By CP Staff
By Olivia LaVecchia
By Chris Parker
By Jesse Marx
By John Baichtal
By Olivia LaVecchia
By Jesse Marx
By Olivia LaVecchia
There was a time when David Lillehaug was riding high. From star high-school debater in Sioux Falls and honors graduate of Harvard Law School, he'd made it to partner at a big-shot Minneapolis law firm; in between he'd been a close adviser to politicians by the names of Mondale, Humphrey, and Wellstone. And in 1993, when Lillehaug was not yet 40, a new president nominated him U.S. attorney for the district of Minnesota. The state's senior senator, David Durenberger, was a little miffed because he hadn't been consulted. But, Lillehaug said, "I look forward to meeting with Senator Durenberger to tell him that as far as I'm concerned, justice has no political party."
A little more than two years later, Lillehaug was reeling from the sort of blow that can end public careers. A jury had acquitted University of Minnesota surgeon John Najarian on each of 15 federal criminal counts; now the judge was expostulating, from the bench, about how even bringing the case to his court went "beyond the bounds of common sense." It was the kind of time when a lot of people find it advisable to shut up and hide out for a while.
Lillehaug said he'd do it again. "Against anyone, anytime, anywhere." And: "It was tough enough to oppose the famous doctor in the white coat. We just did not think the judge in the black robe would be a problem." Lawyers around town sucked in their breath at the near-sacrilege. Lillehaug's face was all over TV. And the buzz was building: Who the hell was this guy? And what, if anything, was his gamble?
Lillehaug is usually referred to as having a "boyish" face, a description that doesn't really hit the mark; what it is is smooth, wrinkleless, an odd contrast to the head of prematurely gray hair. The only time creases appear, right in the middle of his forehead, is when Lillehaug goes on the defensive; he'll rock in his chair then, put his hands together, and peer at his interlocutor. His office is vast, and surrounded with glass overlooking a substantial section of downtown Minneapolis; at one end are several desks and a duck print, at the other a long conference table with a small flag holder bearing the American, Minnesotan, and Norwegian colors.
Lillehaug--he pronounces it meticulously, Lillehaa-ug--grew up in Sioux Falls, S.D., the son of a music teacher at Augustana College. His parents were registered Republicans until the mid-1960s, but the Vietnam War made them switch. Their son went to Gene McCarthy rallies with his high-school friends. He also got into extemporaneous speaking, where he made the national finals. "He was superb," says his debate partner Charles Nauen, who now practices law in Minneapolis. "He was and is very organized, very creative, and very skilled as an advocate--be it for a position or a client or a cause."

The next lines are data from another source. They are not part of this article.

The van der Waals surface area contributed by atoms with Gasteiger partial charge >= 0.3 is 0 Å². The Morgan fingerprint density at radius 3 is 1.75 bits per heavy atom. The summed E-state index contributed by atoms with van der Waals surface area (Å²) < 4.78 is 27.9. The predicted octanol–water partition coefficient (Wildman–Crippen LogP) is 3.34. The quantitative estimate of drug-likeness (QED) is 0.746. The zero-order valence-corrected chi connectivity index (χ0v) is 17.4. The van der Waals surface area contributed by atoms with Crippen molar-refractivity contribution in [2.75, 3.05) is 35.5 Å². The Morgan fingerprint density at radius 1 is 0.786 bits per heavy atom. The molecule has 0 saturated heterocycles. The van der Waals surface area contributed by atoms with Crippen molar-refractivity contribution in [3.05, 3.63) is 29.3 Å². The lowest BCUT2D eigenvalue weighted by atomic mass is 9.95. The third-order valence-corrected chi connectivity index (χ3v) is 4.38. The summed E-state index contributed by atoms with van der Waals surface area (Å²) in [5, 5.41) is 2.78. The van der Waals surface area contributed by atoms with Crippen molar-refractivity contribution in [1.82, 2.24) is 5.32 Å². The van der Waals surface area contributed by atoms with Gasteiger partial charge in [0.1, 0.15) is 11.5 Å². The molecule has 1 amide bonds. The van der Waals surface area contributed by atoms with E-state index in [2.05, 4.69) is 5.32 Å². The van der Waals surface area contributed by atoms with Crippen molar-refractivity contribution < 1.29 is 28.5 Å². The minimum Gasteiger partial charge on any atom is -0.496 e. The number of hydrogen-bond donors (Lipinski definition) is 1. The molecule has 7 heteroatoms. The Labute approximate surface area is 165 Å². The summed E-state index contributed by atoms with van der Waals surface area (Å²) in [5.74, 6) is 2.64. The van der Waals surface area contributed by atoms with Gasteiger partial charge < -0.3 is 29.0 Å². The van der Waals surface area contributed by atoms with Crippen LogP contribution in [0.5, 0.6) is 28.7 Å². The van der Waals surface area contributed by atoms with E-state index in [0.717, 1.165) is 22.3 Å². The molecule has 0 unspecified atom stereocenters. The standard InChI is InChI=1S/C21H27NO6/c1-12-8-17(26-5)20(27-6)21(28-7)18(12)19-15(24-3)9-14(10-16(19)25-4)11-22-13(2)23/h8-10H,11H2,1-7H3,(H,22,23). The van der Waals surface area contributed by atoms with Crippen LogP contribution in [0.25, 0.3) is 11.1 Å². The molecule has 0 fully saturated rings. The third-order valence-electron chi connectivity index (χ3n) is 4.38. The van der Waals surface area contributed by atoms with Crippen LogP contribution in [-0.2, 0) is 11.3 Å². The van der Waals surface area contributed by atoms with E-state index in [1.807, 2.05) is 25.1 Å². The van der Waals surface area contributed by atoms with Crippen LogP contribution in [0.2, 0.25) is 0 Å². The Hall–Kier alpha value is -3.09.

Lillehaug got his B.A. at Augustana and his J.D. from Harvard. He clerked for two years in U.S. District Judge Harry MacLaughlin's office before moving to Washington to work for a big law firm and volunteer for Walter Mondale's presidential campaign (which was forming "practically the minute Jimmy Carter lost" in 1980). By the fall of '83 he was on staff full time, assigned to travel with Mondale. As the campaign headed into the home stretch, Lillehaug was among a small group of advisers who prepped the candidate for debates. The first Mondale/Reagan debate--when Reagan essentially came off as a doddering incompetent--may have been the only time when a second term for the president seemed in doubt.
Mondale lost every state but Minnesota, and Lillehaug, recently married to Winifred Smith, moved to Minneapolis to join the firm of Leonard, Street and Deinard. He specialized in construction law, which he claims to have found "intellectually and analytically challenging"; he also did probate and employment cases, and pro-bono work on the side. He was a good Democrat, working for every legislative and City Council candidate in his south Minneapolis neighborhood and doing some more debate training for statewide candidates. In 1990, he supported a fellow lawyer, Tom Berg, for U.S. Senate, then offered his support to Paul Wellstone as soon as the party endorsed him.
"He got me emotional," says Lillehaug. "There were aspects of his message that I was very much attracted to--the political-reform element, the whole anti-Washington thing. It was almost prescient." He ended up playing a big role in what those in the biz call "message development," writing speeches, helping plan advertising, and coaching. Aides remember him as someone who'd tone Wellstone down, teaching him to sit still, look senatorial, and stick with the program.
The reward arrived in 1993, when Clinton took the White House and Democratic lawyers--within reach of federal judgeships for the first time in almost a decade and a half--were practically crawling over each other. Lillehaug was considered to have an inside track, since the senator from the president's party generally selects nominees. Members of Wellstone's candidate-review committee were sworn to secrecy, but some of them have suggested that Lillehaug's judicial experience didn't quite measure up; they also took a dim view of an op-ed piece he'd written a year earlier, advising the state that "any complete anti-crime package [should] include a carefully drafted and carefully applied death penalty statute." In the end, Wellstone nominated Hennepin County District Court Judges Michael Davis and Pam Alexander. (Alexander withdrew her nomination more than a year later when it had become clear that the White House would not confirm her--due, at least in part, to a groundbreaking decision in which she'd denounced the disparity between sentences for crack and powder cocaine.)